This Is Why Pluto Is Not a Planet
And why many experts still say it ought to be one
As Joni Mitchell pointed out, "You don't know what you got 'til it's gone." Nowhere is this more apparent than in the Solar System.
Sure, day to day, most of us probably don't think much about the massive celestial bodies that share this corner of the universe with us. I'd imagine most of us took for granted that there were nine planets—a fact, once upon a time, as unimpeachable as "the sun rises in the east" and "nothing can be said to be certain, except death and taxes." But that all changed in 2006, when scientists decided to strip Pluto of its planet status practically overnight, rendering it simply a "dwarf planet."
Pluto, once the smallest of the nine planets in the Solar System, was also the most recently discovered, spotted by 23-year-old astronomer Clyde Tombaugh in 1930. He had arrived at the Lowell Observatory in Flagstaff, Arizona, with the specific assignment of finding the elusive ninth "Planet X," and after a year of photographing the night sky, spotted the moving object that would become known as Pluto (a name that 11-year-old British schoolgirl Venetia Burney had proposed).
The discovery was celebrated and hailed by the public and at the time it was estimated to be about the size of Earth. But doubts were soon cast first on the size of this icy new planet (in 1948, it was estimated to be just a tenth the size of earth, then a hundredth the size by 1976, and a 650th just two years later) and its classification.
According to the International Astronomical Union (IAU), which has overseen the naming and definitions of planetary bodies and their satellites since the early 1900s, a planet must (1) orbit the Sun and no other object, (2) have sufficient mass to be nearly round, and (3) has removed debris and small objects from the area around its orbit. It's that last rule that created problems for Pluto.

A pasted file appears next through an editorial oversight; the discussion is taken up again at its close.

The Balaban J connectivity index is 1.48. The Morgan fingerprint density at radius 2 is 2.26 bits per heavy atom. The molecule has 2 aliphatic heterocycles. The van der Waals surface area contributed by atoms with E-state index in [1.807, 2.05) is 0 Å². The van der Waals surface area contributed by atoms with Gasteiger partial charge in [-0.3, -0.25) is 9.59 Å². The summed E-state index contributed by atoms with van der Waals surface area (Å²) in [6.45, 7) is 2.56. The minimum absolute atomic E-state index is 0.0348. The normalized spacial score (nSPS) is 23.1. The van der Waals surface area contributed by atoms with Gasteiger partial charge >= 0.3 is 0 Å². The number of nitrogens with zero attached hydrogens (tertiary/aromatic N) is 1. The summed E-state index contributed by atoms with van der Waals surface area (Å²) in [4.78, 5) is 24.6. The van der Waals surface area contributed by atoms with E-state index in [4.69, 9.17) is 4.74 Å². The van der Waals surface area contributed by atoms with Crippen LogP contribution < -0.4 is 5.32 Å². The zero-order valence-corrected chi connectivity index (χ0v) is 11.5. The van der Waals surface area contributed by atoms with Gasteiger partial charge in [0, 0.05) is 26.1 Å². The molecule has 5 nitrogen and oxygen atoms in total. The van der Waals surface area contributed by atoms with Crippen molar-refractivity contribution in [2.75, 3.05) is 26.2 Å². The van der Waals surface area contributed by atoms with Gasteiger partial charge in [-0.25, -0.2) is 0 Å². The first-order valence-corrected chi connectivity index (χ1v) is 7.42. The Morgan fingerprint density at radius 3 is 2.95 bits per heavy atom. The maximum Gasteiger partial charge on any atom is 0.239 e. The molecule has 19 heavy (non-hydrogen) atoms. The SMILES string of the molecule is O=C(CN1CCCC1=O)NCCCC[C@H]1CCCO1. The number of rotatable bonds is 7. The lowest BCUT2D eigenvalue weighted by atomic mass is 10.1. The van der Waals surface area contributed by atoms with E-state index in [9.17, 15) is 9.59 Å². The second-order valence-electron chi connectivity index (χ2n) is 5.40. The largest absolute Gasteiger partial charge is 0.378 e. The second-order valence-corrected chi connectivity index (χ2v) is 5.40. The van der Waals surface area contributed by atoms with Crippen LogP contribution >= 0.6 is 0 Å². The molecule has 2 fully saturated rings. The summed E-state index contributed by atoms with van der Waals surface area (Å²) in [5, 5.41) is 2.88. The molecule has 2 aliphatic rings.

Beginning in 1992, a number of other objects began to be spotted orbiting in the same part of the solar system as Pluto, and it was determined to be part of a donut-shaped group of objects which would be called the Kuiper belt. What was worse: many of these objects were almost as large as Pluto. What ultimately led to Pluto losing its classification as a planet was the discovery—on July 29, 2005, by CalTech astronomer Mike Brown—of Eris, an object larger than Pluto itself. The following year, the IAU determined that Pluto failed to meet the third criteria and should be reclassified, along with Eris, its moon Dysnomia and many other large but not that large planetary bodies as a "dwarf planet." It was removed from planetary models at schools, museums and more.
The decision wasn't without its own controversy. A number of scientists protested the IAU decision. The house of representatives in New Mexico (where Pluto discoverer Tombaugh was a longtime resident) passed a resolution that declared Pluto would be considered a planet within the state. Most recently, astronauts aboard the New Horizons mission to Pluto captured pictures of its rich surface and proposed in their subsequent book that the celestial body should be reinstated as a planet.
But, for now at least, the IAU remains unconvinced. From the organization's official blog: "These results raise fundamental questions about how a small, cold planet can remain active over the age of the Solar System. They demonstrate that dwarf planets can be every bit as scientifically interesting as planets. Equally important is that all three major Kuiper belt bodies visited by spacecraft so far—Pluto, Charon, and Triton—are more different than similar, bearing witness to the potential diversity awaiting the exploration of their realm." And if you want to know more about space, here are 30 Reasons Why the Ocean Is Scarier Than Space.
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